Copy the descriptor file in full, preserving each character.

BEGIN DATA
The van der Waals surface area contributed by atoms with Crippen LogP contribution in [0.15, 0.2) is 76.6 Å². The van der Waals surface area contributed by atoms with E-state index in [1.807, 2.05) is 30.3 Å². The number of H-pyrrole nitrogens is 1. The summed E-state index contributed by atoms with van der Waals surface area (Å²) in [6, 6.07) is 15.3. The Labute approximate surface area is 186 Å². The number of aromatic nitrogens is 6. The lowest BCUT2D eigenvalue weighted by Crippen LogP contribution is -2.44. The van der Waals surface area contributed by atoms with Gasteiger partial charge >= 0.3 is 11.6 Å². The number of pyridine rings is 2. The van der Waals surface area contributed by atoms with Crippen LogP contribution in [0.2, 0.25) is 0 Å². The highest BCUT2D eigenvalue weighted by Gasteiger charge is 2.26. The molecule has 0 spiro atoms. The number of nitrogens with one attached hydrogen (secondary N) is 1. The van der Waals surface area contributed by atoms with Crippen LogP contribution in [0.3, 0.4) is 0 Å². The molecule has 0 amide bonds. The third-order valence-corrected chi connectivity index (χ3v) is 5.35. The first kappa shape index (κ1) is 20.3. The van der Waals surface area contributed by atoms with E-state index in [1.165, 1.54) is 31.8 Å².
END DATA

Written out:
The van der Waals surface area contributed by atoms with Crippen LogP contribution in [0.15, 0.2) is 76.6 Å². The van der Waals surface area contributed by atoms with E-state index in [1.807, 2.05) is 30.3 Å². The number of H-pyrrole nitrogens is 1. The summed E-state index contributed by atoms with van der Waals surface area (Å²) in [6, 6.07) is 15.3. The Labute approximate surface area is 186 Å². The number of aromatic nitrogens is 6. The lowest BCUT2D eigenvalue weighted by Crippen LogP contribution is -2.44. The van der Waals surface area contributed by atoms with Gasteiger partial charge >= 0.3 is 11.6 Å². The number of pyridine rings is 2. The van der Waals surface area contributed by atoms with Crippen LogP contribution in [0.2, 0.25) is 0 Å². The highest BCUT2D eigenvalue weighted by Gasteiger charge is 2.26. The molecule has 0 spiro atoms. The number of nitrogens with one attached hydrogen (secondary N) is 1. The van der Waals surface area contributed by atoms with Crippen LogP contribution in [0.3, 0.4) is 0 Å². The molecule has 0 amide bonds. The third-order valence-corrected chi connectivity index (χ3v) is 5.35. The first kappa shape index (κ1) is 20.3. The van der Waals surface area contributed by atoms with E-state index in [1.165, 1.54) is 31.8 Å².